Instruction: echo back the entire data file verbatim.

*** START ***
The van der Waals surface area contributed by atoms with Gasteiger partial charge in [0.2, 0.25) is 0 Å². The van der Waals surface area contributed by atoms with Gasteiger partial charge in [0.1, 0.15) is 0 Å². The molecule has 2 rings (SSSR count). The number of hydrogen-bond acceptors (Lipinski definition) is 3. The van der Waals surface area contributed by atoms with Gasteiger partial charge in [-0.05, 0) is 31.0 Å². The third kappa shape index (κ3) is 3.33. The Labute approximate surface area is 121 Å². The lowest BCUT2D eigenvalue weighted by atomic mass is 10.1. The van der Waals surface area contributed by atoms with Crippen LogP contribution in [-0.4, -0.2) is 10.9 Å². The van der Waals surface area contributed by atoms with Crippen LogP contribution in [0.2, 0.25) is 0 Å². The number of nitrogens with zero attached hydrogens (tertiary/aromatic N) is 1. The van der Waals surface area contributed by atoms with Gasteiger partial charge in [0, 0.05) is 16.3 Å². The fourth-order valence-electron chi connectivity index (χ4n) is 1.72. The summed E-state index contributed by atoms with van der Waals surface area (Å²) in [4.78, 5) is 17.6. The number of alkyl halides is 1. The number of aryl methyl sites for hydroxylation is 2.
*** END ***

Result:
The van der Waals surface area contributed by atoms with Gasteiger partial charge in [0.2, 0.25) is 0 Å². The van der Waals surface area contributed by atoms with Gasteiger partial charge in [0.1, 0.15) is 0 Å². The molecule has 2 rings (SSSR count). The number of hydrogen-bond acceptors (Lipinski definition) is 3. The van der Waals surface area contributed by atoms with Gasteiger partial charge in [-0.05, 0) is 31.0 Å². The third kappa shape index (κ3) is 3.33. The Labute approximate surface area is 121 Å². The lowest BCUT2D eigenvalue weighted by atomic mass is 10.1. The van der Waals surface area contributed by atoms with Crippen LogP contribution in [-0.4, -0.2) is 10.9 Å². The van der Waals surface area contributed by atoms with Crippen LogP contribution in [0.2, 0.25) is 0 Å². The number of nitrogens with zero attached hydrogens (tertiary/aromatic N) is 1. The van der Waals surface area contributed by atoms with Gasteiger partial charge in [0, 0.05) is 16.3 Å². The fourth-order valence-electron chi connectivity index (χ4n) is 1.72. The summed E-state index contributed by atoms with van der Waals surface area (Å²) in [4.78, 5) is 17.6. The number of alkyl halides is 1. The number of aryl methyl sites for hydroxylation is 2.